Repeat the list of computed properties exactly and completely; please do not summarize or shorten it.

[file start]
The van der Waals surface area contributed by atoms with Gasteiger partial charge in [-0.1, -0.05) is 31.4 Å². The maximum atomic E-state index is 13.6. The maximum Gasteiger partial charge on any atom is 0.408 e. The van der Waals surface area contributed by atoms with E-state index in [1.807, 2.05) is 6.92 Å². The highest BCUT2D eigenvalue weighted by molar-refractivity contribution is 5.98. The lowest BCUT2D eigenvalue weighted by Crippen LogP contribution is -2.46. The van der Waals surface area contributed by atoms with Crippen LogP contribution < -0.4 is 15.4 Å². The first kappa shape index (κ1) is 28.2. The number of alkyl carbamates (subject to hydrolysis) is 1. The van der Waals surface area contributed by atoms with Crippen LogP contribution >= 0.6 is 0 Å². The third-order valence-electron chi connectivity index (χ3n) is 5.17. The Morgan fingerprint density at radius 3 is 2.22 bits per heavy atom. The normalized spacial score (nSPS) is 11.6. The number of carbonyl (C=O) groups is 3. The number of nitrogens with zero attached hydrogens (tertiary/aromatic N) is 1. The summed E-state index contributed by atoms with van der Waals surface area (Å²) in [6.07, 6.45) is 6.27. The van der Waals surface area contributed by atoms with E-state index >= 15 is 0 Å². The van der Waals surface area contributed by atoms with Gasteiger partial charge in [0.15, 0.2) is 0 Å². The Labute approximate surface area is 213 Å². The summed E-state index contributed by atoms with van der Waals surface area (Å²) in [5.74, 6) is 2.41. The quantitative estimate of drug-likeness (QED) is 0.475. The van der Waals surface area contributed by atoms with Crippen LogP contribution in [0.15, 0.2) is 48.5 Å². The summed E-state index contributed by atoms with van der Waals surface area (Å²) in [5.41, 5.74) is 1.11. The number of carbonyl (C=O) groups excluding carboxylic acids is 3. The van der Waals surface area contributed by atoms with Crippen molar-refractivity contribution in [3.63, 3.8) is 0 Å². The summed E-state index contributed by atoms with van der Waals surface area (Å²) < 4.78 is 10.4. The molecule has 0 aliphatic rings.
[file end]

The van der Waals surface area contributed by atoms with Gasteiger partial charge in [-0.1, -0.05) is 31.4 Å². The maximum atomic E-state index is 13.6. The maximum Gasteiger partial charge on any atom is 0.408 e. The van der Waals surface area contributed by atoms with E-state index in [1.807, 2.05) is 6.92 Å². The highest BCUT2D eigenvalue weighted by molar-refractivity contribution is 5.98. The lowest BCUT2D eigenvalue weighted by Crippen LogP contribution is -2.46. The van der Waals surface area contributed by atoms with Crippen LogP contribution < -0.4 is 15.4 Å². The first kappa shape index (κ1) is 28.2. The number of alkyl carbamates (subject to hydrolysis) is 1. The van der Waals surface area contributed by atoms with Crippen LogP contribution >= 0.6 is 0 Å². The third-order valence-electron chi connectivity index (χ3n) is 5.17. The Morgan fingerprint density at radius 3 is 2.22 bits per heavy atom. The normalized spacial score (nSPS) is 11.6. The number of carbonyl (C=O) groups is 3. The number of nitrogens with zero attached hydrogens (tertiary/aromatic N) is 1. The summed E-state index contributed by atoms with van der Waals surface area (Å²) in [6.07, 6.45) is 6.27. The van der Waals surface area contributed by atoms with E-state index >= 15 is 0 Å². The van der Waals surface area contributed by atoms with Gasteiger partial charge in [0.15, 0.2) is 0 Å². The Labute approximate surface area is 213 Å². The summed E-state index contributed by atoms with van der Waals surface area (Å²) in [5.74, 6) is 2.41. The quantitative estimate of drug-likeness (QED) is 0.475. The van der Waals surface area contributed by atoms with Crippen LogP contribution in [0.15, 0.2) is 48.5 Å². The summed E-state index contributed by atoms with van der Waals surface area (Å²) in [5.41, 5.74) is 1.11. The number of carbonyl (C=O) groups excluding carboxylic acids is 3. The van der Waals surface area contributed by atoms with Crippen molar-refractivity contribution in [3.63, 3.8) is 0 Å². The summed E-state index contributed by atoms with van der Waals surface area (Å²) < 4.78 is 10.4. The molecule has 0 aliphatic rings.